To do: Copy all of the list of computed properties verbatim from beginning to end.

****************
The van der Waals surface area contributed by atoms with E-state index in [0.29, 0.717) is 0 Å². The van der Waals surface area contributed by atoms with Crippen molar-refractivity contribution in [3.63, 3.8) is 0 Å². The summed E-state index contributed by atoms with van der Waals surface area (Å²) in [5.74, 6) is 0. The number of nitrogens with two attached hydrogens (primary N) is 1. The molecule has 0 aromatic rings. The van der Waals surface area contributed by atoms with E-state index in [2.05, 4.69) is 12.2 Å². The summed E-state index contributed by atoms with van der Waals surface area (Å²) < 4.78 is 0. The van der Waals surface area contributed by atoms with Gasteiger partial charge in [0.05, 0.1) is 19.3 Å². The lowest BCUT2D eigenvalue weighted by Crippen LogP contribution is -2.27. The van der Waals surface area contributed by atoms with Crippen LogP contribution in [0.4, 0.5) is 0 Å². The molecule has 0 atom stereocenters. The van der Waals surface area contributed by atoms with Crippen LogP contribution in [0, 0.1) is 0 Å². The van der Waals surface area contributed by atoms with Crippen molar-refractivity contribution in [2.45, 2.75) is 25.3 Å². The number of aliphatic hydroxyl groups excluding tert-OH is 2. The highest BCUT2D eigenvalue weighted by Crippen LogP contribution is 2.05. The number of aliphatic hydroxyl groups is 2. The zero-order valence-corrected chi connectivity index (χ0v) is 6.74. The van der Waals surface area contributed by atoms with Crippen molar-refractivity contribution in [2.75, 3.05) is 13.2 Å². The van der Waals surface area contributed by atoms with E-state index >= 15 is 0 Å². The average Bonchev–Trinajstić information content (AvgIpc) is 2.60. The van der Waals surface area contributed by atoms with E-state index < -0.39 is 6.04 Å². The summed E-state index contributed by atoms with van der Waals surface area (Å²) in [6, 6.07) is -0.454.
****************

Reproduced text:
The van der Waals surface area contributed by atoms with E-state index in [0.29, 0.717) is 0 Å². The van der Waals surface area contributed by atoms with Crippen molar-refractivity contribution in [3.63, 3.8) is 0 Å². The summed E-state index contributed by atoms with van der Waals surface area (Å²) in [5.74, 6) is 0. The number of nitrogens with two attached hydrogens (primary N) is 1. The molecule has 0 aromatic rings. The van der Waals surface area contributed by atoms with E-state index in [2.05, 4.69) is 12.2 Å². The summed E-state index contributed by atoms with van der Waals surface area (Å²) < 4.78 is 0. The van der Waals surface area contributed by atoms with Gasteiger partial charge in [0.05, 0.1) is 19.3 Å². The lowest BCUT2D eigenvalue weighted by Crippen LogP contribution is -2.27. The van der Waals surface area contributed by atoms with Crippen LogP contribution in [0.4, 0.5) is 0 Å². The molecule has 0 atom stereocenters. The van der Waals surface area contributed by atoms with Crippen LogP contribution in [0, 0.1) is 0 Å². The van der Waals surface area contributed by atoms with Crippen molar-refractivity contribution in [2.45, 2.75) is 25.3 Å². The number of aliphatic hydroxyl groups excluding tert-OH is 2. The highest BCUT2D eigenvalue weighted by Crippen LogP contribution is 2.05. The number of aliphatic hydroxyl groups is 2. The zero-order valence-corrected chi connectivity index (χ0v) is 6.74. The van der Waals surface area contributed by atoms with Crippen molar-refractivity contribution in [2.75, 3.05) is 13.2 Å². The van der Waals surface area contributed by atoms with E-state index >= 15 is 0 Å². The average Bonchev–Trinajstić information content (AvgIpc) is 2.60. The van der Waals surface area contributed by atoms with E-state index < -0.39 is 6.04 Å². The summed E-state index contributed by atoms with van der Waals surface area (Å²) in [6, 6.07) is -0.454.